Fidelis Ayebae, Managing Director/Chief Executive Officer of Fidson Healthcare Plc was the Chairman of the Day2 of the colloquium. In his address, he commended the organisers of the colloquium for the remarkable feat; and all arms of the pharmacy profession as one that has contributed immensely to national development through the training they have skilfully displayed over the time in Nigeria and Africa at large. He harps on the need for researches to grow the profession and develop an action plan to run with. This he said would help to bring in fresh ideas, and of course add value and wealth to the profession. He challenged members of the pharmaceutical body to go out there and be impactful not only in contributing to the pharmacy profession, but also identifying with the national polity and relevant authorities for decision making. “We have to meet the powers that be and make our impact felt in a strategic way to draw value to ourselves.” He urged.
Prof Lere Baale, a guest speaker for the colloquium discussed on the need for transformation in the pharmaceutical profession. With an Agile Solution Roadmap, he said direction should be addressed with vision, understanding, clarity, agility, resilience and divergence. “Pharmacists are the most accessible health care providers and to reposition pharmacy, there is a need to change the face by taking action to effect change.” Prof. Lere said. He noted that there are opportunities and resources in Nigeria but the structure of leadership is very important in any society that wants to transform. He said the solution to transformation is continuous education, reinvention and rethinking. He opined further that the future of clinical pharmacy practice will likely be characterised by greater collaboration, increased use of technology and greater emphasis on patient centred care.
Another notable speaker during the colloquium is Dr Femi Rabiu. In his address, he lamented the lack of synergy between the Pharmaceutical industry and Universities in Nigeria. He disclosed that there are 170 Universities in Nigeria but no structural pathway to promote knowledge exchange between academia and the pharmaceutical industry. He added that the potential value of a university-industry relationship within the pharmaceutical industry is been underestimated as there is a low-level entrepreneurship mindset within the university community.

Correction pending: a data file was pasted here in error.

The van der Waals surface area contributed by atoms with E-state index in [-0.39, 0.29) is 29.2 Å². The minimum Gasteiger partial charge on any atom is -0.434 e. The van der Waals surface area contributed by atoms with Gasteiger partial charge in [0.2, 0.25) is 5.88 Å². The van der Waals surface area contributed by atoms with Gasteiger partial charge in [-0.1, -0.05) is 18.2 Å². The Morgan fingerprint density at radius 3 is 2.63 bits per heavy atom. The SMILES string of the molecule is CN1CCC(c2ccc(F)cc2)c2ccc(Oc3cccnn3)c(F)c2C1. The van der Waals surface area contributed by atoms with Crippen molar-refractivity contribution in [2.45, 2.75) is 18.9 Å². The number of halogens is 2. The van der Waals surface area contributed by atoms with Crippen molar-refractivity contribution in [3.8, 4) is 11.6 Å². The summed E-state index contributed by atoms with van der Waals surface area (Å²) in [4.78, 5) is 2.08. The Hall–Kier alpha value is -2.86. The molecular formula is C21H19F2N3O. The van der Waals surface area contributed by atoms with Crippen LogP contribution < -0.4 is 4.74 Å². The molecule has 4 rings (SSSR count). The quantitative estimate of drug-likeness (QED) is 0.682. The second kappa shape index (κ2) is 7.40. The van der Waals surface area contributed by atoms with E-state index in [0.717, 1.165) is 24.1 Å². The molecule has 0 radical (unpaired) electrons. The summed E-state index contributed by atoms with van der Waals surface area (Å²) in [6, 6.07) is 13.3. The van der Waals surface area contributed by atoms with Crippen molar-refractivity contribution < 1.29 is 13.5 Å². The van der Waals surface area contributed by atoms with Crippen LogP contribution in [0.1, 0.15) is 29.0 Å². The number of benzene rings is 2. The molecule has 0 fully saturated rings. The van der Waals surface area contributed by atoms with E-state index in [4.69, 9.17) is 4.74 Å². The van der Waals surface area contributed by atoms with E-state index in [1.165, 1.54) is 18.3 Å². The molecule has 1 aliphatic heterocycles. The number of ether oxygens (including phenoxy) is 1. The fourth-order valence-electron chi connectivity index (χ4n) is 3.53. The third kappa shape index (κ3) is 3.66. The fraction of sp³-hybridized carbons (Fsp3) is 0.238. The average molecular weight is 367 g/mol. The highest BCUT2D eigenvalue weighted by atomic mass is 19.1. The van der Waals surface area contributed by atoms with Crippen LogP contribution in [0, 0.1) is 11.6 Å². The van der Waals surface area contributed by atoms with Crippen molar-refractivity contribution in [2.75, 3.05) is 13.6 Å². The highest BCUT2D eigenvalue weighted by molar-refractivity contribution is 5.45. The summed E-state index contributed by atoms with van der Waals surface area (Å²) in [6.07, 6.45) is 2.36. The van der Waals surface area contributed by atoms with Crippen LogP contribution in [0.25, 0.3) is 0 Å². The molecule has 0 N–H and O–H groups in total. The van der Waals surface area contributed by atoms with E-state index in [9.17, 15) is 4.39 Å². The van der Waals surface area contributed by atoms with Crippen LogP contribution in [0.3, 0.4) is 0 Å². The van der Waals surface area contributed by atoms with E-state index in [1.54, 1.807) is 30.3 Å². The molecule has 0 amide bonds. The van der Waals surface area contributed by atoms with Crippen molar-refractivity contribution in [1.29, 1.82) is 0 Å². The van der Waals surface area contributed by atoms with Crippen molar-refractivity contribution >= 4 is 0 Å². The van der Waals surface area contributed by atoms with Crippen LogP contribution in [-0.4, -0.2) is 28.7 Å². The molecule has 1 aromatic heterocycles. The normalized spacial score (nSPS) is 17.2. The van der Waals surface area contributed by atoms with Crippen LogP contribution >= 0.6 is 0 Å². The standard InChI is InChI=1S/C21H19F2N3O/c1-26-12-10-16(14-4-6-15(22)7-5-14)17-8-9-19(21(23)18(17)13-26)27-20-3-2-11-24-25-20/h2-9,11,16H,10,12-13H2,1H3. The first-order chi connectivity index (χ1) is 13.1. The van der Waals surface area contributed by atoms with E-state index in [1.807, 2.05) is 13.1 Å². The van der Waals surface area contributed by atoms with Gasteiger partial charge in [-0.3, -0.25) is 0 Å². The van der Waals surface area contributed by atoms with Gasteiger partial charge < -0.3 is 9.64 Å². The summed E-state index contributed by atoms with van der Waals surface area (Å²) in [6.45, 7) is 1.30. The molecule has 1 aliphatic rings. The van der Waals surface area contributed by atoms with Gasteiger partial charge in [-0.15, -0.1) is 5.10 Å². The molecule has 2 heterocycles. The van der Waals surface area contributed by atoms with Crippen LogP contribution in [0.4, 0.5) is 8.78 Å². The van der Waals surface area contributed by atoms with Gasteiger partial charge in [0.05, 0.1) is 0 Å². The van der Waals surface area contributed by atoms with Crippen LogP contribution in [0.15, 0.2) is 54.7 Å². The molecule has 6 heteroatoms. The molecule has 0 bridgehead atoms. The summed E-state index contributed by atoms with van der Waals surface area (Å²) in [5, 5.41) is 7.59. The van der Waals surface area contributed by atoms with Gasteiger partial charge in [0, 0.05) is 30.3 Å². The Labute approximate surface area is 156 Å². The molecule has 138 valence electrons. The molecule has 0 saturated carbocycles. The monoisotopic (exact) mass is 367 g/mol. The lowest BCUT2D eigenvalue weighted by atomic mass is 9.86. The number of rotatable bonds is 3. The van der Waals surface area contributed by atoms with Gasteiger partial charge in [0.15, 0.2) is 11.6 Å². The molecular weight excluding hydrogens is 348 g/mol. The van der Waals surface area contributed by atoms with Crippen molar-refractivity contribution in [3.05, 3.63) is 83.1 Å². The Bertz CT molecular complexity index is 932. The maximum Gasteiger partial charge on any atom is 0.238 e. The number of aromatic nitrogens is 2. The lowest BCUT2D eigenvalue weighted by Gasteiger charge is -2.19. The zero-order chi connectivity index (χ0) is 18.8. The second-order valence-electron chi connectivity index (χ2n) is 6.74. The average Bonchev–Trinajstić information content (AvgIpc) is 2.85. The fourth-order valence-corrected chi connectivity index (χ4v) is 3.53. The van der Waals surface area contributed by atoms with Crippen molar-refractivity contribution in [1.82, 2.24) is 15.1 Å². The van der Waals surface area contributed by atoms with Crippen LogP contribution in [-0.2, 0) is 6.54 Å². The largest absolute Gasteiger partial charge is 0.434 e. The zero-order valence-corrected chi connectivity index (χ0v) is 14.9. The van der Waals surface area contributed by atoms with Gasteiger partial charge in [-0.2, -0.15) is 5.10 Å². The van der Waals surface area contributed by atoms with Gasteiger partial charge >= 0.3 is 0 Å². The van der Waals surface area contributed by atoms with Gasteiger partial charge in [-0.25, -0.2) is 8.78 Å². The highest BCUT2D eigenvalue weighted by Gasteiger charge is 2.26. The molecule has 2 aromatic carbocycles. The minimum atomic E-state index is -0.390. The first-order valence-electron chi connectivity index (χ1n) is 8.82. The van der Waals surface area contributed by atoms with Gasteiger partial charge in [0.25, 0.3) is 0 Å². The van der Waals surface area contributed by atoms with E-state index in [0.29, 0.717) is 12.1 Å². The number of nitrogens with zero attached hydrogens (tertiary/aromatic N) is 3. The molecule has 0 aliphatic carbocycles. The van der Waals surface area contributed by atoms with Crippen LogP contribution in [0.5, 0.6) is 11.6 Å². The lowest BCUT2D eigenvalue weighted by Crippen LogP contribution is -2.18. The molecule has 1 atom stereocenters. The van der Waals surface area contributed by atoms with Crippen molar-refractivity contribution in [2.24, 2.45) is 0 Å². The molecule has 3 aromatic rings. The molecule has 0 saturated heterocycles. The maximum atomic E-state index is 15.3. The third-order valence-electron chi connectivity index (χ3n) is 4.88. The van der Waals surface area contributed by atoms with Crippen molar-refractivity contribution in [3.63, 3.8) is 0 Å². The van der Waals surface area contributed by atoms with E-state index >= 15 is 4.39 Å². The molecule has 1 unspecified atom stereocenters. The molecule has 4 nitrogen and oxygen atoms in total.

Dr Rabiu opined that for a university- industry collaboration to exist, there is the need for a shared vision partnership between stakeholders, commit and engage resources to fulfil strategic intent and monitor progress as well as understand that successful partnership takes time. He listed key enablers of collaboration to include, government and government agencies, universities or research institutes, pharmaceutical industry and professional bodies or advocacy groups.
To this end, he proposed the need to enact laws to foster public – private partnership, establish tariff or tax incentives for companies that are involved in research and development work, structured to facilitate university industry collaboration as well as provide funding options and grants to support university-industry collaboration.
Erudite professor of pharmacy and Vice Chancellor of Chrisland University, Prof. Peace Babalola also joins in on the need for synergy approaches that hold the greatest promise for effective science collaboration. She describes the colloquium as one designed to make pharmacy profession standard and situate itself where it’s supposed to be in healthcare services. She specifically highlights the point of the chairperson of the event which she said is key to the development and growth of the profession. She also commended the president of the association, Prof. Cyril Odianose Usifoh, who she describes as focused with worthy roadmap for the association. She advised that the message of the colloquium should not just be heard in the conference room of the colloquium but must be preached and practise in every crane and corner for all to know about this worthy profession. She alluded to the fact that she has gained so much from the colloquium which she is going to type out to add to the body of knowledge.
The colloquium has come and gone; but the memory will linger for long time to come. For the cutely organised scientific conference, the credit goes to the Pharm. Olayinka Oredola, the organising chairperson of the colourful event. In a chat with CEOAfrica, she expressed her profound gratitude to the PSN president who counted her worthy as such; and of course the committee members who she described as very supportive. She expressed her confidence on the leaders to walk the talk of the colloquium, putting everything to practice as stated in the communiqué.
The Pharmaceutical Society of Nigeria, (PSN) is the umbrella body of all pharmacists in all hospitals, community, regulatory, academic, and industries in Nigeria.